Sunday, August 01, 2004
Stock market investors in a mood of Brown despair
Posted by David Smith at 09:00 AM
Category: David Smith's other articles

What is the best way of assessing how an economy is doing? Economists would tend to look at the big macroeconomic numbers — growth, inflation, productivity, unemployment and the balance of payments. Investors, however, would always concentrate on something more straightforward; the performance of the stock market.

Last week in this column I ranked Britain’s post-war chancellors. One response has been that I was too generous to Sir Geoffrey Howe, awarded first place, and not generous enough to Nigel Lawson, equal fifth. Everybody, it seems, has their favourites.

By far the biggest reaction, though, was to Gordon Brown, ranked second by me. If the economy has been so good under him, the question was, how come the stock market has been so bad? After a week in which the Queen opened the new London Stock Exchange building near St Paul’s cathedral — and switched on The Source, an “artwork reflecting the nature of financial markets in the electronic age” — it is a timely one.

That the stock market in Britain has done badly is not in doubt. On May 1, 1997, the FTSE 100 index stood at 4,445, the All-Share index at 2,139. Last week was not a bad one for shares, but it left the FTSE, which closed on Friday at 4,413, 1% down on its May 1997 level. The All-Share is up, but not by enough to notice, just 3%.

How does that compare with other countries? Germany, once Britain’s economic bogey man, has performed abjectly in recent years. But its main Xetra Dax index is up 13% on May 1997. France, not always thought of as the natural home of the equity investor, has seen a 39% rise, Spain an impressive 61%.

America has been through recession, the bursting of the technology bubble and a wave of corporate scandals, but the Dow Jones industrial average is still 45% up on May 1, 1997 (after Federal Reserve chairman Alan Greenspan’s “irrational exuberance” warning), while the wider S&P 500 is 17% higher. The Australian market, represented by the All-Ordinaries index, is up 41%. One of the few favourable comparisons is with Japan, where the Nikkei is 41% lower than when Brown entered the Treasury.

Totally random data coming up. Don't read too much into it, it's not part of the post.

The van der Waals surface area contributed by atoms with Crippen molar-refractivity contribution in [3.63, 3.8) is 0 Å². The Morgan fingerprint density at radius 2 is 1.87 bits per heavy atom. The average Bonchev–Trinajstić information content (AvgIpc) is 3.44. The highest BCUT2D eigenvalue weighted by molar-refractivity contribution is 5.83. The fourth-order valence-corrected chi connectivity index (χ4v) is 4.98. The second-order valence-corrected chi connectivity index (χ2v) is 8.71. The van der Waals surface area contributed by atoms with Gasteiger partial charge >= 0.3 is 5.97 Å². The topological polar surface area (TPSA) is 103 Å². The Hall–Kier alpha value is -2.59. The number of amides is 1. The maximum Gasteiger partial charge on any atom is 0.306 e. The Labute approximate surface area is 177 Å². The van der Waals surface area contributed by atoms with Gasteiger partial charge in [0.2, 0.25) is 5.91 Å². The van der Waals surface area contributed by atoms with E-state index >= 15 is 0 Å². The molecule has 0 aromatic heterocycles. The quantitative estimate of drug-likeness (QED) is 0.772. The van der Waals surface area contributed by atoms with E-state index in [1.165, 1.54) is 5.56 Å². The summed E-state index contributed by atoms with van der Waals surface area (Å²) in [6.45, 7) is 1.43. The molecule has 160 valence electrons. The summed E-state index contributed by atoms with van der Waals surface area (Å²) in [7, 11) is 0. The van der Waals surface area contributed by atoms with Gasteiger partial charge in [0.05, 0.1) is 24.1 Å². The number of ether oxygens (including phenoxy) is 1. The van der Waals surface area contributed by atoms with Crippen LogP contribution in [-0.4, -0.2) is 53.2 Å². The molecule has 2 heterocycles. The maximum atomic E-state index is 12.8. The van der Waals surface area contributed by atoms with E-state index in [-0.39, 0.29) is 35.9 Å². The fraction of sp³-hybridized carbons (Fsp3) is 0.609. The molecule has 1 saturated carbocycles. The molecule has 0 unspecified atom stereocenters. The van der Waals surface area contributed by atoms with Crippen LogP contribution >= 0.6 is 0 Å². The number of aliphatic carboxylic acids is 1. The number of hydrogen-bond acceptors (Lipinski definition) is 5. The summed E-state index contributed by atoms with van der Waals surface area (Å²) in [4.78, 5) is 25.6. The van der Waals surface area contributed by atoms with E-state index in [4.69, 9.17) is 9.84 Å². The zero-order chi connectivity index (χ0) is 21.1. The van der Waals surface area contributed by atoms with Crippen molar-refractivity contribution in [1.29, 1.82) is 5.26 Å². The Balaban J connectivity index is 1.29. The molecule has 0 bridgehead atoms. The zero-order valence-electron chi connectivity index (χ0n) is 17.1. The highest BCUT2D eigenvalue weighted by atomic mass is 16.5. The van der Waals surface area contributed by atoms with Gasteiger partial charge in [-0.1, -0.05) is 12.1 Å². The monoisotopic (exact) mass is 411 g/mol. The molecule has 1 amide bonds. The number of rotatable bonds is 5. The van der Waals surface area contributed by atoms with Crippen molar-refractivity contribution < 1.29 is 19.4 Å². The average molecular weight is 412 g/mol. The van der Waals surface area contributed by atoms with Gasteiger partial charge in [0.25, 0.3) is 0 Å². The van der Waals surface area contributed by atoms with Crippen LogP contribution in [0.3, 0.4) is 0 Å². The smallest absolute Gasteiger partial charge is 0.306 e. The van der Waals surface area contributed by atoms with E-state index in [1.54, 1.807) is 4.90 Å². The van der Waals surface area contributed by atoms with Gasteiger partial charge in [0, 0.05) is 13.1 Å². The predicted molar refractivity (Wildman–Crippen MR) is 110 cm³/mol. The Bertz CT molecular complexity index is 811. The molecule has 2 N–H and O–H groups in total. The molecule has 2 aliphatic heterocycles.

So why has it been so bad? The simple explanation goes back to the chancellor’s first budget and the decision to abolish the dividend tax credit for pension funds and other financial institutions. The £5 billion annual pension-fund “raid” seemed at the time like an astonishingly clever piece of stealth taxation.

The stock market was rising at the time and appeared to take the tax hit in its stride. Tony Blair, indeed, boasted as much in the Commons (I can’t remember Brown referring to the market much at all and I don’t think it is the first thing he turns to in the morning papers). As for taxpayers, they would not realise they had been fleeced until retirement.

But the pension-fund raid came back to bite Brown sooner than he might have expected. The fall in the stock market brought home the effects of the change and made fund managers reassess long-term equity returns. Combine that with new accounting rules (FRS17) and a re-evaluation by actuaries of future liabilities as a result of greater longevity, and the raid looks like one of the most ill-timed tax changes of recent times. Partly due to Brown’s move, Britain’s occupational pensions — once the envy of the world — have become damaged goods.

That is not the only adverse tax change. Isas were never as good as the Peps that preceded them. Now they offer precious few tax advantages and that, taken with a loss of appetite for equities among small investors, means sales are plummeting. Net sales of Isas in June were 60% down on a year earlier.